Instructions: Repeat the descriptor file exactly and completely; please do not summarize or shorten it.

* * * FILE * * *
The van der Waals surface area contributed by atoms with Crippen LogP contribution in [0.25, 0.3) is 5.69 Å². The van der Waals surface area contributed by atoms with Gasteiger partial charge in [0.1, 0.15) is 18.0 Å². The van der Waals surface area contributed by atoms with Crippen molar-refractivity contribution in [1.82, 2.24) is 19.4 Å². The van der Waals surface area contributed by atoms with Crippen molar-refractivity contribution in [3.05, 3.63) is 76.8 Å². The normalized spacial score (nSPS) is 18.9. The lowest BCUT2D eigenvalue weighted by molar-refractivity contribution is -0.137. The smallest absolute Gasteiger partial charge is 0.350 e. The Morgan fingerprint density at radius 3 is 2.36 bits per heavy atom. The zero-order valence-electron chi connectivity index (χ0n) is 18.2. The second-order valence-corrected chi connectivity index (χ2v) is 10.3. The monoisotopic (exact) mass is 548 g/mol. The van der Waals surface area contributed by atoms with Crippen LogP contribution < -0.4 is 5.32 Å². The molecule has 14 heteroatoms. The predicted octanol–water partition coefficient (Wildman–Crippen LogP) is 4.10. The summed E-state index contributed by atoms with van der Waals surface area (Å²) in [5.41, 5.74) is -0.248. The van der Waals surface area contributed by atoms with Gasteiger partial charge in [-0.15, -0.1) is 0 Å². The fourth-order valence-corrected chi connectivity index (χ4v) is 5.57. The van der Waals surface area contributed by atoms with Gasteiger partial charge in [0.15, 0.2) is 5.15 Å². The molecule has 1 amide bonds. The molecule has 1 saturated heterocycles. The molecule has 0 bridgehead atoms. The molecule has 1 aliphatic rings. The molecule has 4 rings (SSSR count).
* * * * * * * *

The van der Waals surface area contributed by atoms with Crippen LogP contribution in [0.25, 0.3) is 5.69 Å². The van der Waals surface area contributed by atoms with Gasteiger partial charge in [0.1, 0.15) is 18.0 Å². The van der Waals surface area contributed by atoms with Crippen molar-refractivity contribution in [1.82, 2.24) is 19.4 Å². The van der Waals surface area contributed by atoms with Crippen molar-refractivity contribution in [3.05, 3.63) is 76.8 Å². The normalized spacial score (nSPS) is 18.9. The lowest BCUT2D eigenvalue weighted by molar-refractivity contribution is -0.137. The smallest absolute Gasteiger partial charge is 0.350 e. The Morgan fingerprint density at radius 3 is 2.36 bits per heavy atom. The zero-order valence-electron chi connectivity index (χ0n) is 18.2. The second-order valence-corrected chi connectivity index (χ2v) is 10.3. The monoisotopic (exact) mass is 548 g/mol. The van der Waals surface area contributed by atoms with Crippen LogP contribution < -0.4 is 5.32 Å². The molecule has 14 heteroatoms. The predicted octanol–water partition coefficient (Wildman–Crippen LogP) is 4.10. The summed E-state index contributed by atoms with van der Waals surface area (Å²) in [5.41, 5.74) is -0.248. The van der Waals surface area contributed by atoms with Gasteiger partial charge in [-0.15, -0.1) is 0 Å². The fourth-order valence-corrected chi connectivity index (χ4v) is 5.57. The van der Waals surface area contributed by atoms with Gasteiger partial charge in [0.15, 0.2) is 5.15 Å². The molecule has 1 amide bonds. The molecule has 1 saturated heterocycles. The molecule has 0 bridgehead atoms. The molecule has 1 aliphatic rings. The molecule has 4 rings (SSSR count).